Contemporary Weird Fiction and the Allegorical Intuition

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Presentation Date


Conference Name

International Conference on Narrative

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Lexington, KY


I call the key cognitive move in processing allegory “gist projection”: the reader extracts a “gist” from the literal level of the text and projects that meaning to an outside target domain. Because the text includes no language directly referring to that target, a reader’s ability to recognize the presence of allegory occurs through an intuitive flash of understanding. In typical allegorical texts, authors spark this allegorical intuition in readers by including disruptive details—for example, references that allude to a situation outside the text, that undermine the reader’s expectations, or that create noticeable discontinuities within the text. Once the allegorical intuition has been activated, the reader begins problem-solving, summarizing the gist of the text and testing its application to hypothesized target domains.

But to the extent that authors grasp how allegory works cognitively, they can play with these readerly expectations, as we see in two recent novels that undermine the traditional literary uses of allegorical intuition. In Life of Pi, Yann Martel avoids activating the allegorical intuition by providing naturalistic explanations for details such as the presence of animals on the boat with Pi. Therefore, the reader, who ordinarily might interpret animal characters with reference to allegorical beast fable, instead reads this as a non-allegorical narrative, until the end of the book, when Pi provides an allegorical reading in which the animal characters represent humans. In contrast, in The City and the City, China Mieville plays with the reader’s allegorical intuition by activating it with strange details and then offering no clear target domain for projection. The strangeness of the story, of two cities inhabiting the same space, suggests political allegory, but the novel resists allegorical interpretation. The “weird” experience of reading these books derives in part from the unusual ways the authors manipulate their readers’ allegorical intuitions.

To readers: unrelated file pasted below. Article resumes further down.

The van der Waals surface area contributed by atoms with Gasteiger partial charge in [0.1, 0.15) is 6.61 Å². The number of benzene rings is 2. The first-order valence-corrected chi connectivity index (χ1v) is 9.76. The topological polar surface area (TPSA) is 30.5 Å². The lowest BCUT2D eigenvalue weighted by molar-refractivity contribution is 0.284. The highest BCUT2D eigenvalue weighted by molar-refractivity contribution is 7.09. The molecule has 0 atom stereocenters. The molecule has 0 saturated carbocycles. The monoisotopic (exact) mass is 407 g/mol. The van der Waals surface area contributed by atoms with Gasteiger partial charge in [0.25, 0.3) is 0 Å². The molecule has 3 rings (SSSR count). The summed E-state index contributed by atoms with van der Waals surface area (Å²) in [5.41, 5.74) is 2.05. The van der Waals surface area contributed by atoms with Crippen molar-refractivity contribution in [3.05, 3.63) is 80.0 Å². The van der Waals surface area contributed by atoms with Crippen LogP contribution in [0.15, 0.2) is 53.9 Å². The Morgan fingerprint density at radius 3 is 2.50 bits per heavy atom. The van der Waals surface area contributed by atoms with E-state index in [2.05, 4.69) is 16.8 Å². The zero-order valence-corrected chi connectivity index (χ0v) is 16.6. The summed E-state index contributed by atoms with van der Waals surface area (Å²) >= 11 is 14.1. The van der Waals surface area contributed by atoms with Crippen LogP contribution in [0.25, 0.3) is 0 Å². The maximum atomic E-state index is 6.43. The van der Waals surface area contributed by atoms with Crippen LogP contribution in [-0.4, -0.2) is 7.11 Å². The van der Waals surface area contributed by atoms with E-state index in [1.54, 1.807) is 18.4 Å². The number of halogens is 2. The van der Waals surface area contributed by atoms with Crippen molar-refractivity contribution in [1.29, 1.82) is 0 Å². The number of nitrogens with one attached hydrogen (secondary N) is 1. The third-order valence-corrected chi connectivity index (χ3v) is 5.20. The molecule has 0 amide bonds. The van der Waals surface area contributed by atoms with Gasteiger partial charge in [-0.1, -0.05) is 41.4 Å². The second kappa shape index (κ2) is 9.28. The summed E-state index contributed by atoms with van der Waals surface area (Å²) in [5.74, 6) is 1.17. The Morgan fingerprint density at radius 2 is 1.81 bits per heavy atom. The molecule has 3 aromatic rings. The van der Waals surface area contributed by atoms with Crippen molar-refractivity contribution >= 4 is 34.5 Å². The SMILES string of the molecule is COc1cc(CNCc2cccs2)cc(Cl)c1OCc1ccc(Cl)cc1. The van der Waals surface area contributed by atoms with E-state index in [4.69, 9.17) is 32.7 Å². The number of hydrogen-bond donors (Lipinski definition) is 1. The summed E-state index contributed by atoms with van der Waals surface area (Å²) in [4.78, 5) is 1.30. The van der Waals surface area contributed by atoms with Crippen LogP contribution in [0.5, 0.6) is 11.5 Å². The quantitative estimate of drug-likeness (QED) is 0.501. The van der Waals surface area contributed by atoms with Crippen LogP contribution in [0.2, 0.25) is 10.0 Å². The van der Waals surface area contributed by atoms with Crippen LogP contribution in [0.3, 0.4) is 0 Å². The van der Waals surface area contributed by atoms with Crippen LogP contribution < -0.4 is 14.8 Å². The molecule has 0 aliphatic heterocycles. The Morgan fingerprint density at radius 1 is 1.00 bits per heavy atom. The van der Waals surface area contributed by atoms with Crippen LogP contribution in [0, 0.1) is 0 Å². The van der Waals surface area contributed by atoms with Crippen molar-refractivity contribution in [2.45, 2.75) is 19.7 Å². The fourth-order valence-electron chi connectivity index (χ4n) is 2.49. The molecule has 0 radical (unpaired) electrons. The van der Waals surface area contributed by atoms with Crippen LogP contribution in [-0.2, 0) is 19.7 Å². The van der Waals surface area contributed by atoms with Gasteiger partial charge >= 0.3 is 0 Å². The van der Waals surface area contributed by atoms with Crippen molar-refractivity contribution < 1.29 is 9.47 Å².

Allegory, cognitive approach, Yann Martel, Life of Pi, China Mieville, The City and the City


English Language and Literature

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